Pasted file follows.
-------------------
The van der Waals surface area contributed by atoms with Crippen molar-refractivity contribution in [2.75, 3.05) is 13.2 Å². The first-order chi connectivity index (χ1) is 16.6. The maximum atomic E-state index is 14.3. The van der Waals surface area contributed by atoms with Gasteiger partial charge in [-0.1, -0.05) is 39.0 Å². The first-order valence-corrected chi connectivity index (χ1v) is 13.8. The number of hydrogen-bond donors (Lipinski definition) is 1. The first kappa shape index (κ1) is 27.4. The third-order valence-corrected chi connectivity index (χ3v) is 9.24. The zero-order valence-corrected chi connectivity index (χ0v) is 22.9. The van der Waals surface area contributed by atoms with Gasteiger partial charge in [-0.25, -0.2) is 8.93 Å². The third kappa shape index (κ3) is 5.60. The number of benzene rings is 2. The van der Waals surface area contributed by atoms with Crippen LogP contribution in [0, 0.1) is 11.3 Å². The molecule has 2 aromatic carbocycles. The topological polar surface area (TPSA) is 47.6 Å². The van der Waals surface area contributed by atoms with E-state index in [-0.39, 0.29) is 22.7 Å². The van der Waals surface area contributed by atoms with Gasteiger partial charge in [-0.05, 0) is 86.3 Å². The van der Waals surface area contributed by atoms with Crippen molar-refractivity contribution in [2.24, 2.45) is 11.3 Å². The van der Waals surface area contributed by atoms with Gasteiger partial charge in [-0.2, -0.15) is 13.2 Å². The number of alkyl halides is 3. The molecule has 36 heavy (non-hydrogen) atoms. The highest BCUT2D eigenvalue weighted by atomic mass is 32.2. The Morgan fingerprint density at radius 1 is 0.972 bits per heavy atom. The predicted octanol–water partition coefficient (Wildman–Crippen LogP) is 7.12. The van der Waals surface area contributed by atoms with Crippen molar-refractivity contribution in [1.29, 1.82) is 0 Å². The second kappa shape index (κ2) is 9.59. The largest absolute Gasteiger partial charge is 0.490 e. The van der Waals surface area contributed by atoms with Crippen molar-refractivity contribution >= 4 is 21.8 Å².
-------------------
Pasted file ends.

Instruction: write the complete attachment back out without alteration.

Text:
The van der Waals surface area contributed by atoms with Crippen molar-refractivity contribution in [2.75, 3.05) is 13.2 Å². The first-order chi connectivity index (χ1) is 16.6. The maximum atomic E-state index is 14.3. The van der Waals surface area contributed by atoms with Gasteiger partial charge in [-0.1, -0.05) is 39.0 Å². The first-order valence-corrected chi connectivity index (χ1v) is 13.8. The number of hydrogen-bond donors (Lipinski definition) is 1. The first kappa shape index (κ1) is 27.4. The third-order valence-corrected chi connectivity index (χ3v) is 9.24. The zero-order valence-corrected chi connectivity index (χ0v) is 22.9. The van der Waals surface area contributed by atoms with Gasteiger partial charge in [-0.25, -0.2) is 8.93 Å². The third kappa shape index (κ3) is 5.60. The number of benzene rings is 2. The van der Waals surface area contributed by atoms with Crippen LogP contribution in [0, 0.1) is 11.3 Å². The molecule has 2 aromatic carbocycles. The topological polar surface area (TPSA) is 47.6 Å². The van der Waals surface area contributed by atoms with E-state index in [-0.39, 0.29) is 22.7 Å². The van der Waals surface area contributed by atoms with Gasteiger partial charge in [-0.05, 0) is 86.3 Å². The van der Waals surface area contributed by atoms with Crippen molar-refractivity contribution in [2.24, 2.45) is 11.3 Å². The van der Waals surface area contributed by atoms with Gasteiger partial charge in [-0.2, -0.15) is 13.2 Å². The number of alkyl halides is 3. The molecule has 36 heavy (non-hydrogen) atoms. The highest BCUT2D eigenvalue weighted by atomic mass is 32.2. The Morgan fingerprint density at radius 1 is 0.972 bits per heavy atom. The predicted octanol–water partition coefficient (Wildman–Crippen LogP) is 7.12. The van der Waals surface area contributed by atoms with Crippen molar-refractivity contribution in [1.29, 1.82) is 0 Å². The second kappa shape index (κ2) is 9.59. The largest absolute Gasteiger partial charge is 0.490 e. The van der Waals surface area contributed by atoms with Crippen molar-refractivity contribution >= 4 is 21.8 Å².